The advent of that storm however gave them a chance to get before and after photos. In October 2018 I found several images in monthly download of new images from the high resolution camera of Mars Reconnaissance Orbiter (MRO) and posted them, making a vain attempt to locate what had changed. As I wrote,

I found that MRO has taken images of this location twice before, in 2007 and in 2009. I spent about fifteen minutes trying to find something that had changed, but was unable to locate anything, other than what look like a few wind-blown streaks probably caused by dust devils. I suspect I do not know what to look for.

I then made some guesses about what caused these splotches, all wrong I have since learned.

Since then more images of these splotches have been downloaded from MRO, all once again indicating that changes have been detected. Below is a sequence of images of the splotch dubbed Ka’ula, the first taken in 2008, the second in 2018 just after the global dust storm, and the third in 2019, one year after the storm. Set side-by-side the changes are more obvious.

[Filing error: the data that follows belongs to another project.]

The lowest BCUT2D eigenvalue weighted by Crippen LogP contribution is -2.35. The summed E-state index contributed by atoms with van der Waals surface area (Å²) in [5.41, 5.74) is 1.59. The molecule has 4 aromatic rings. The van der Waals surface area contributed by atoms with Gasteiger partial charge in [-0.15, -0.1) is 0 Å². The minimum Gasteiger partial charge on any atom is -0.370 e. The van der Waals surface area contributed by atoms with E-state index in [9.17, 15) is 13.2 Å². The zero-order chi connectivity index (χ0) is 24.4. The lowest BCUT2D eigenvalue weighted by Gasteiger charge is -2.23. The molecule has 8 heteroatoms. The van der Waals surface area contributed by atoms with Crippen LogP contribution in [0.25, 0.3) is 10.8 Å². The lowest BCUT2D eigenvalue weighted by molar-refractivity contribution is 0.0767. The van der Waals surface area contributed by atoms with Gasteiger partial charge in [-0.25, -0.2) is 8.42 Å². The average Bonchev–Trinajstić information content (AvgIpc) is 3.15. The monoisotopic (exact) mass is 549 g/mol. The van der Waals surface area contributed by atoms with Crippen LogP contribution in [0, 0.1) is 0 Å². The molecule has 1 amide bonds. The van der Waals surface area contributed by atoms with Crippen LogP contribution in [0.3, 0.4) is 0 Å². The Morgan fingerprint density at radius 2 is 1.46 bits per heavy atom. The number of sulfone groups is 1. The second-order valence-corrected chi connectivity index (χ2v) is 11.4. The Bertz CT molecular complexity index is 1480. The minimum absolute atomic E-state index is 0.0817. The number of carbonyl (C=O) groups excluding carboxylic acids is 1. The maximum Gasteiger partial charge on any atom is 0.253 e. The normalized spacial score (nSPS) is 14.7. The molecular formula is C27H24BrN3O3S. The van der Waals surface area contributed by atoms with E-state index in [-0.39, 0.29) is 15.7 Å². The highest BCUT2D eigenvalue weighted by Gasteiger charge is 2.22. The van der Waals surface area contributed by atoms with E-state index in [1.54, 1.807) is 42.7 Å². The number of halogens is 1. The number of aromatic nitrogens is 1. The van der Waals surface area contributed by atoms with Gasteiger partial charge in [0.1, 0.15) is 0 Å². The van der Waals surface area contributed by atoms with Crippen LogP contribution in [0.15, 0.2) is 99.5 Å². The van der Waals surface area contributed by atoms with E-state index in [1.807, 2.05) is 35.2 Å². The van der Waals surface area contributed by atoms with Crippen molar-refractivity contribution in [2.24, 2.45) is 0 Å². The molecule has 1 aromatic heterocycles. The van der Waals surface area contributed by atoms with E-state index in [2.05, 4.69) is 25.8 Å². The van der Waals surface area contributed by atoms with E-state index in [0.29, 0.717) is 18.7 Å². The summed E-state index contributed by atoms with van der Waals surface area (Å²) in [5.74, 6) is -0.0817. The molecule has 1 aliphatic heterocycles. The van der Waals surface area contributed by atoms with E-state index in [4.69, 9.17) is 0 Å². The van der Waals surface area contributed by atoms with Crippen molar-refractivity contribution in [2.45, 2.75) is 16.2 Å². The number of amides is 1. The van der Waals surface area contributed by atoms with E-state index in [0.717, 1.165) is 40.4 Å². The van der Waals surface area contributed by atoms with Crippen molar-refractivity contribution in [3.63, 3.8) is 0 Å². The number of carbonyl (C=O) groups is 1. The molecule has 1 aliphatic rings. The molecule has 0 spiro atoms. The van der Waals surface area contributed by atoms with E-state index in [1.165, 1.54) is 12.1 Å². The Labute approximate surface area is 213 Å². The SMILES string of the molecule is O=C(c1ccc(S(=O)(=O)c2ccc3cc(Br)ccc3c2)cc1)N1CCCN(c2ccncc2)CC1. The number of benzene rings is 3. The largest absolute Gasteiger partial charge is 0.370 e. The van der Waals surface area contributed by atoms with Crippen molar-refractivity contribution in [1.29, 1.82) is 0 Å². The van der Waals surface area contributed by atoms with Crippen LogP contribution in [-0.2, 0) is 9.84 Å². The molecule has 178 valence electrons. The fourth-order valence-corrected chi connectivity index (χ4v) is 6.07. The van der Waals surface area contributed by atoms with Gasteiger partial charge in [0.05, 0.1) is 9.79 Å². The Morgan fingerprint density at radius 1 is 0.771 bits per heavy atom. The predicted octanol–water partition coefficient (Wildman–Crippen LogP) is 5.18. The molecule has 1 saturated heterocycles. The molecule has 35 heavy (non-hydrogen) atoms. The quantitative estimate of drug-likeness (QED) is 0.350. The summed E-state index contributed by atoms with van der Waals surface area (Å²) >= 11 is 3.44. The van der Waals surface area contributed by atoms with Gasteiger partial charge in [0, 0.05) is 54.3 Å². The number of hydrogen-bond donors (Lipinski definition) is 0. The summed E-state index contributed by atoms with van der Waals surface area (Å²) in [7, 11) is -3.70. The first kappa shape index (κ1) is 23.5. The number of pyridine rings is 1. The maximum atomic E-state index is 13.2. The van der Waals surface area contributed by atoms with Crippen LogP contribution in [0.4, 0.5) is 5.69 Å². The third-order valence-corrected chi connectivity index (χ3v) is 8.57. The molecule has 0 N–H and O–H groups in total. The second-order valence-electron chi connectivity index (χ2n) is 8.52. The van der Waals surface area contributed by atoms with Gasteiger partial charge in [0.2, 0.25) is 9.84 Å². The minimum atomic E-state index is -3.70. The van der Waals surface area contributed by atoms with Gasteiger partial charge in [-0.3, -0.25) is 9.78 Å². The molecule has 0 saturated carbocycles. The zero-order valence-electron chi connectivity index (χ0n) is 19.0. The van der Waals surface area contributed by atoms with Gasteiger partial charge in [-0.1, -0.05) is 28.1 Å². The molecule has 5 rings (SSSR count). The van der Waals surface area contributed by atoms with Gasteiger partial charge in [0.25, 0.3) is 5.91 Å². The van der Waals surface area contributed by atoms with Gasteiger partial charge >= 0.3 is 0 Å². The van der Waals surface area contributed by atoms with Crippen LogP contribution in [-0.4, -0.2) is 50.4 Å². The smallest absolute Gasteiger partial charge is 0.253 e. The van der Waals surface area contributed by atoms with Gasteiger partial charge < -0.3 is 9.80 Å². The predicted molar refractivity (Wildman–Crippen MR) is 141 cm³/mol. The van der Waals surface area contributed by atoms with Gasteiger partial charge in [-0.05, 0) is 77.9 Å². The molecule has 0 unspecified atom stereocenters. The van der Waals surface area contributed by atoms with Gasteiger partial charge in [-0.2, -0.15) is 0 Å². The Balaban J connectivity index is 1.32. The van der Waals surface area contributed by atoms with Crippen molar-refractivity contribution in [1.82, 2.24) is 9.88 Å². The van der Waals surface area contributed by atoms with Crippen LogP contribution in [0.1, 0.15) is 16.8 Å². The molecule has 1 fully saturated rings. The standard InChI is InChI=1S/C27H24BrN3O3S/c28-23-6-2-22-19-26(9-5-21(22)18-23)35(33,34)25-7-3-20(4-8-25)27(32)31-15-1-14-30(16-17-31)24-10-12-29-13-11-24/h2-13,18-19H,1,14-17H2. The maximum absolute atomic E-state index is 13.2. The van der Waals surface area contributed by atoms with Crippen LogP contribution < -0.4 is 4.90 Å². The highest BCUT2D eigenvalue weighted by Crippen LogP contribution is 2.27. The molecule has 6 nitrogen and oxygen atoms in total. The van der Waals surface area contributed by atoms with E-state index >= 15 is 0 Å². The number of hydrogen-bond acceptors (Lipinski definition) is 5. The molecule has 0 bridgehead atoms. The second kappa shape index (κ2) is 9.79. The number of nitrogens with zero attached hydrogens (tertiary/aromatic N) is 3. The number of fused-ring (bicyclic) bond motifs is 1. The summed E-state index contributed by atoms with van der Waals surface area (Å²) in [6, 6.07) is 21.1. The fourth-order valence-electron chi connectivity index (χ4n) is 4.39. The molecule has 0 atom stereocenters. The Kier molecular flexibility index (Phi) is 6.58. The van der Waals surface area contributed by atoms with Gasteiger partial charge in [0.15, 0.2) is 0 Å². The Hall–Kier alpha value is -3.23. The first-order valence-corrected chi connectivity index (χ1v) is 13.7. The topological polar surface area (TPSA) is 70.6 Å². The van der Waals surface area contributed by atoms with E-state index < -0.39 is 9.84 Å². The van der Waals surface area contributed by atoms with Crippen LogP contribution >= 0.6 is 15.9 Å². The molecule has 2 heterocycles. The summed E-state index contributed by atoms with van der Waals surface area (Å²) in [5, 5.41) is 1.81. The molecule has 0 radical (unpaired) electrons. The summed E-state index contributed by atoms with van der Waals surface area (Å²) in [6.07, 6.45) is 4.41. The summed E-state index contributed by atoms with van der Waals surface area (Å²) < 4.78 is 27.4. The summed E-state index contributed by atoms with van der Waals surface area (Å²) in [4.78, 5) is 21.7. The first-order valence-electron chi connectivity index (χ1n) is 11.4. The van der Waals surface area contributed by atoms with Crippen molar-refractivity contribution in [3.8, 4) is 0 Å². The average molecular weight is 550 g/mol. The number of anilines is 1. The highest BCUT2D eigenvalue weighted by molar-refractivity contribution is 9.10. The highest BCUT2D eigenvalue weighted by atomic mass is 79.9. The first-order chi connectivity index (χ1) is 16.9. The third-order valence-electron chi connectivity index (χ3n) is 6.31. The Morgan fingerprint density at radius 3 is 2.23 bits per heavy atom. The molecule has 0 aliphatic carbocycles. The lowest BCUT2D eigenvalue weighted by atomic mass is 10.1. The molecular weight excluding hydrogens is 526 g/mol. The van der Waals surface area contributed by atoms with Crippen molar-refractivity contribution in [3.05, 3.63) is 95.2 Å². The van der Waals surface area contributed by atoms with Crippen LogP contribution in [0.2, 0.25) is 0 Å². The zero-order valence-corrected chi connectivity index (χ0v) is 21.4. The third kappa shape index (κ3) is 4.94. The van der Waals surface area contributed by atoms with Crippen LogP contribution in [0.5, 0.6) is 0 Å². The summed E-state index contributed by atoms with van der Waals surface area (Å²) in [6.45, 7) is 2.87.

» Read more

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Dragon launch abort test set for January 4

NASA announced on December 6 that the launch abort test of SpaceX’s crew Dragon capsule will occur no earlier than January 4.

SpaceX and NASA originally hoped to launch the test flight, called an In-Flight Abort Test, sometime this month, but an exact launch date was never released. In a statement Friday, NASA officials said the mission will now lift off no earlier than Jan. 4 from Pad 39A of NASA’s Kennedy Space Center in Cape Canaveral, Florida, pending launch range approval from the U.S. Air Force.